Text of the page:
Painting from photographs

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As this is my first post of 2020, it seems appropriate that the painting above is of a walk I took on New Year’s Day.  It is a view of the Peak District near Bakewell; I was walking with my friend Jill.  I did not bravely sit on the hillside painting despite the January weather.  I painted it a couple of days ago, at home, from a photograph I had taken during the walk.

Actually, I rarely paint from photographs.  I am interested in painting on location, partly because I would rather get out of the house than paint at home.  On the whole I have either taken art classes and trips which take this approach, or making paintings from my own drawings.  In mid-winter, it seems worth trying an alternative approach.

I have started a new watercolour class, at London’s Morley College.  This is week three, and we have been painting landscapes from photographs, although next week we paint still life.  In the first class we were trying different watercolour techniques, such as washes and resists.  Week two, we applied these to a landscape, using a muted palette (French ultramarine, burnt umber, yellow ochre) and a photographic reference.  I think mine was a mountain scene in the USA or Canada.  I feel my painting, below, is less than successful, but it was a beginning.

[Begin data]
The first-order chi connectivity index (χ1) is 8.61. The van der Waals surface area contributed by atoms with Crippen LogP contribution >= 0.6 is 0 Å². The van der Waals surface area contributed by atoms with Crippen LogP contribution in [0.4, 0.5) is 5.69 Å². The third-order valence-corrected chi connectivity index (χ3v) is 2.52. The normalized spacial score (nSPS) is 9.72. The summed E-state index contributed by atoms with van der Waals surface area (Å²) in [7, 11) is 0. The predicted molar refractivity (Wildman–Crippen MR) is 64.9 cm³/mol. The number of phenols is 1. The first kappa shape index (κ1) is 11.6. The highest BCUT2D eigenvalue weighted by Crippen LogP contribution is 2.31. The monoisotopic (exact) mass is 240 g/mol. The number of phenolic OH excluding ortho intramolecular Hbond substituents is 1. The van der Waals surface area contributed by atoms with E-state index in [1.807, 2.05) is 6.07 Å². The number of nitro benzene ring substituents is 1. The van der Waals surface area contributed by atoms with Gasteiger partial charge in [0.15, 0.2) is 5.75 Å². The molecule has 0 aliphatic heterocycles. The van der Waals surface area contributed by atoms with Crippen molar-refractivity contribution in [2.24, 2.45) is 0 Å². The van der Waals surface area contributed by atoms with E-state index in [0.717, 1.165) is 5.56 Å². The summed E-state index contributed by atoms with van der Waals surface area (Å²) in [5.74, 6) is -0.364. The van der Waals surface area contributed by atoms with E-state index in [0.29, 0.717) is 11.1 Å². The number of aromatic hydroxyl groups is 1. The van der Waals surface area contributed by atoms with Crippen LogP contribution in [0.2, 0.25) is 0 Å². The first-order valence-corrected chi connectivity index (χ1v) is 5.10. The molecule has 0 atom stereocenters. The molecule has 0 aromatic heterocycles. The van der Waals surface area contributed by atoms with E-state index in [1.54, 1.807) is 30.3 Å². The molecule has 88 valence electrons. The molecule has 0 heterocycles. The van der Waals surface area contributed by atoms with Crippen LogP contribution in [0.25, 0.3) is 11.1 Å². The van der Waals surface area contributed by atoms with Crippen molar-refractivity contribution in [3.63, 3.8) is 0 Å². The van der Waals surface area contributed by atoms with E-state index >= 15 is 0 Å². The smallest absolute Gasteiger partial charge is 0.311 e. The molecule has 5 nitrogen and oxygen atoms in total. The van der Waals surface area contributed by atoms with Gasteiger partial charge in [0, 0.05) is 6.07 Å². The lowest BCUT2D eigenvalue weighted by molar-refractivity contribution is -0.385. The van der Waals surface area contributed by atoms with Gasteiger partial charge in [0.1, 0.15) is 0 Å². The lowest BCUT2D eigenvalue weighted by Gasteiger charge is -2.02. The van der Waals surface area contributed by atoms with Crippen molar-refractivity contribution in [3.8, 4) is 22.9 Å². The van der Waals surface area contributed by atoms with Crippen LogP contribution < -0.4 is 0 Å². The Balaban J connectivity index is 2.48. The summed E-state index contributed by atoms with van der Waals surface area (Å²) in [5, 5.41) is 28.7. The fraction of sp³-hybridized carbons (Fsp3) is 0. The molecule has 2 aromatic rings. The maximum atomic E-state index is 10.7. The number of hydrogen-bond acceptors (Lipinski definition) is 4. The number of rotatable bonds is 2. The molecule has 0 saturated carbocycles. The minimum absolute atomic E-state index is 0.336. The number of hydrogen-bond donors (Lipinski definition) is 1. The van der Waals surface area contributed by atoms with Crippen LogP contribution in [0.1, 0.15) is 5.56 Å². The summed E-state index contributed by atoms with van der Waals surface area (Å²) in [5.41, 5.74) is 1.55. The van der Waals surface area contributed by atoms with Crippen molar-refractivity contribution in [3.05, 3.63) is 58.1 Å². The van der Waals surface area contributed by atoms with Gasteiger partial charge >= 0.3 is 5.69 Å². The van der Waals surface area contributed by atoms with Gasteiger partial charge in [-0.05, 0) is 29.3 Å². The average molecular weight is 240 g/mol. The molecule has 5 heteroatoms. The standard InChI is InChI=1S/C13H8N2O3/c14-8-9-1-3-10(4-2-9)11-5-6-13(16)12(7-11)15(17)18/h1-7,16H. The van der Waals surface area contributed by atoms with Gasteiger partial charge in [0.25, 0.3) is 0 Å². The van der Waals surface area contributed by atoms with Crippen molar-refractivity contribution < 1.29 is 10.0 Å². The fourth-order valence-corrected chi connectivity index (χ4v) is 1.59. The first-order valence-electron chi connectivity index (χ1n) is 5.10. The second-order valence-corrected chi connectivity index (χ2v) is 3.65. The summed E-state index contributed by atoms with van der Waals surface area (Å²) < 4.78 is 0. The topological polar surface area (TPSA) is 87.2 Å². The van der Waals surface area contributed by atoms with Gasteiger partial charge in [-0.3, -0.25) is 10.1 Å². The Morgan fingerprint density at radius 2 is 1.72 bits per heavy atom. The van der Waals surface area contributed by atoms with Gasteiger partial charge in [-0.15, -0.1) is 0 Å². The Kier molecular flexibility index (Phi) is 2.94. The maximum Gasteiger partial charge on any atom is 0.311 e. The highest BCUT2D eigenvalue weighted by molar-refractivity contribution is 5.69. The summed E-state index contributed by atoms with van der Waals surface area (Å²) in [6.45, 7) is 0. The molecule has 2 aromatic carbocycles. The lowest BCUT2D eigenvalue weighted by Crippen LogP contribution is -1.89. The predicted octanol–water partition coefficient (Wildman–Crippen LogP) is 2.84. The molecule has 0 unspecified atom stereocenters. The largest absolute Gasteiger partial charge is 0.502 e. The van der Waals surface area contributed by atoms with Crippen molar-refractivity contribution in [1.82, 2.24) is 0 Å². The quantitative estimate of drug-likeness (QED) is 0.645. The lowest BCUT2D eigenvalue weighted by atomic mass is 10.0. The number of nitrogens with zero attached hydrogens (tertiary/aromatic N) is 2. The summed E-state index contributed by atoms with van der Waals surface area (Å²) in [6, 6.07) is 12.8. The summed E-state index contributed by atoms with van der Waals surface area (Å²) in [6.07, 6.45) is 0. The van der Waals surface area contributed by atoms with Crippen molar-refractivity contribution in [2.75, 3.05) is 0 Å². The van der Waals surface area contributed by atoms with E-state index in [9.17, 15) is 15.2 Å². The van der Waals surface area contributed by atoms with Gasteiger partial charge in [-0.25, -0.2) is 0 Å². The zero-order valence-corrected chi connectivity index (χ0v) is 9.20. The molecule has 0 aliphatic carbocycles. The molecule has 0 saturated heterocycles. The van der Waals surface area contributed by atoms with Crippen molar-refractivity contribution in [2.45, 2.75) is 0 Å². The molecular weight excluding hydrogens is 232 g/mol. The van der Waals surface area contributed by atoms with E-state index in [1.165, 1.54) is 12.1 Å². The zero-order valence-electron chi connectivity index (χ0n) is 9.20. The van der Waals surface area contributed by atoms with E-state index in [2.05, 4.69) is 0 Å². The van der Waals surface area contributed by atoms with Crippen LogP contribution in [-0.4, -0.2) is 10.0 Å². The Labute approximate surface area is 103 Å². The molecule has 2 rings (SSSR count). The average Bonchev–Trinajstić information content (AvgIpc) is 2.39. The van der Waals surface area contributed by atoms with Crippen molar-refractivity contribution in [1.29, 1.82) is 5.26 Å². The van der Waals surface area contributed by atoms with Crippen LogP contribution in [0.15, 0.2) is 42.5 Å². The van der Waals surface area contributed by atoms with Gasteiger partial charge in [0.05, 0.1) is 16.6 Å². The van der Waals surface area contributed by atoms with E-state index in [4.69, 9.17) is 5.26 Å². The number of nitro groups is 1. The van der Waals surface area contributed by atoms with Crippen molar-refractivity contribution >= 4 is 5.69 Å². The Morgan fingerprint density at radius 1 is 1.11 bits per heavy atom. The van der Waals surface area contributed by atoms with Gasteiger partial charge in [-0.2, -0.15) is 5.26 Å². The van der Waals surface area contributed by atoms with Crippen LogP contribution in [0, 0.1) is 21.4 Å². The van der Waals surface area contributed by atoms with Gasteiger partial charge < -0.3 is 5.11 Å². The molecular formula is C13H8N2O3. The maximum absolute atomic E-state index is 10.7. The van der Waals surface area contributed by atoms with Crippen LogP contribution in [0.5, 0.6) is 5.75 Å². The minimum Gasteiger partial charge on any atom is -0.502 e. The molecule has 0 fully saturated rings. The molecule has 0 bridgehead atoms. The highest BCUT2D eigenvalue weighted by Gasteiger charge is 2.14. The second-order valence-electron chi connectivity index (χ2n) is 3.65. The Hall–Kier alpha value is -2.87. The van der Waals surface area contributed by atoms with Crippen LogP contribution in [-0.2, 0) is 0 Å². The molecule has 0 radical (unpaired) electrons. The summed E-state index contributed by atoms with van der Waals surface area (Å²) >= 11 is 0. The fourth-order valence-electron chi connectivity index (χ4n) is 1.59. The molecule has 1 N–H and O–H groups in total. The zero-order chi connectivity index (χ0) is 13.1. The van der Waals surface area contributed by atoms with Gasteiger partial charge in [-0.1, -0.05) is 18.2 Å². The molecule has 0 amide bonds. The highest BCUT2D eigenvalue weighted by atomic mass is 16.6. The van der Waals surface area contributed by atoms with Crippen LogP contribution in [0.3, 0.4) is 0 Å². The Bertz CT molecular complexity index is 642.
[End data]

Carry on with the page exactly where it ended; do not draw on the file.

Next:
Week two

I put in some practice at home, and I am more satisfied with the painting at the head of this post, which is based on my own photograph taken in the Peak District:

Peak district

Today, week three of the class, the challenge was to paint a snowy landscape, learning how to reserve the white watercolour paper, again using a muted, winter palette of colours (French ultramarine, burnt umber, Windsor yellow).  Here is the photographic reference (I have no idea of the location) and my two paintings:

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